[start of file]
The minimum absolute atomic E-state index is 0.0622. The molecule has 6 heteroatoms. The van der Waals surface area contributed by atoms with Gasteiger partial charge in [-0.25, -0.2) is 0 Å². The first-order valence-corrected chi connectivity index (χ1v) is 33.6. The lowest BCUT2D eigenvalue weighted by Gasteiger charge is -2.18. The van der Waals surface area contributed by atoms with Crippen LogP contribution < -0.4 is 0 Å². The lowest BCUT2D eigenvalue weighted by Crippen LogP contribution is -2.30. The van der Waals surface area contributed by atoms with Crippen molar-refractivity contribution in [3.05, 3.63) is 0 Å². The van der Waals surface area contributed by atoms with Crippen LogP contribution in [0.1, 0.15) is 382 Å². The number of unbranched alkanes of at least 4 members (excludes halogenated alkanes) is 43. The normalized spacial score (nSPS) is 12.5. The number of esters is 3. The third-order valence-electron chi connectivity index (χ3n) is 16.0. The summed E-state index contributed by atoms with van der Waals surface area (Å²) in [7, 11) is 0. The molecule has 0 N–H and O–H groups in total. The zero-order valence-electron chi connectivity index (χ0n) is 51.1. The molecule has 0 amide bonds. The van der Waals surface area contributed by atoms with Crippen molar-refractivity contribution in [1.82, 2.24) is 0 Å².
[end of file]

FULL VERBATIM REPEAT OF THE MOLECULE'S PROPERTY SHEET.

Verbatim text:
The minimum absolute atomic E-state index is 0.0622. The molecule has 6 heteroatoms. The van der Waals surface area contributed by atoms with Gasteiger partial charge in [-0.25, -0.2) is 0 Å². The first-order valence-corrected chi connectivity index (χ1v) is 33.6. The lowest BCUT2D eigenvalue weighted by Gasteiger charge is -2.18. The van der Waals surface area contributed by atoms with Crippen LogP contribution < -0.4 is 0 Å². The lowest BCUT2D eigenvalue weighted by Crippen LogP contribution is -2.30. The van der Waals surface area contributed by atoms with Crippen molar-refractivity contribution in [3.05, 3.63) is 0 Å². The van der Waals surface area contributed by atoms with Crippen LogP contribution in [0.1, 0.15) is 382 Å². The number of unbranched alkanes of at least 4 members (excludes halogenated alkanes) is 43. The normalized spacial score (nSPS) is 12.5. The number of esters is 3. The third-order valence-electron chi connectivity index (χ3n) is 16.0. The summed E-state index contributed by atoms with van der Waals surface area (Å²) in [7, 11) is 0. The molecule has 0 N–H and O–H groups in total. The zero-order valence-electron chi connectivity index (χ0n) is 51.1. The molecule has 0 amide bonds. The van der Waals surface area contributed by atoms with Crippen molar-refractivity contribution in [1.82, 2.24) is 0 Å².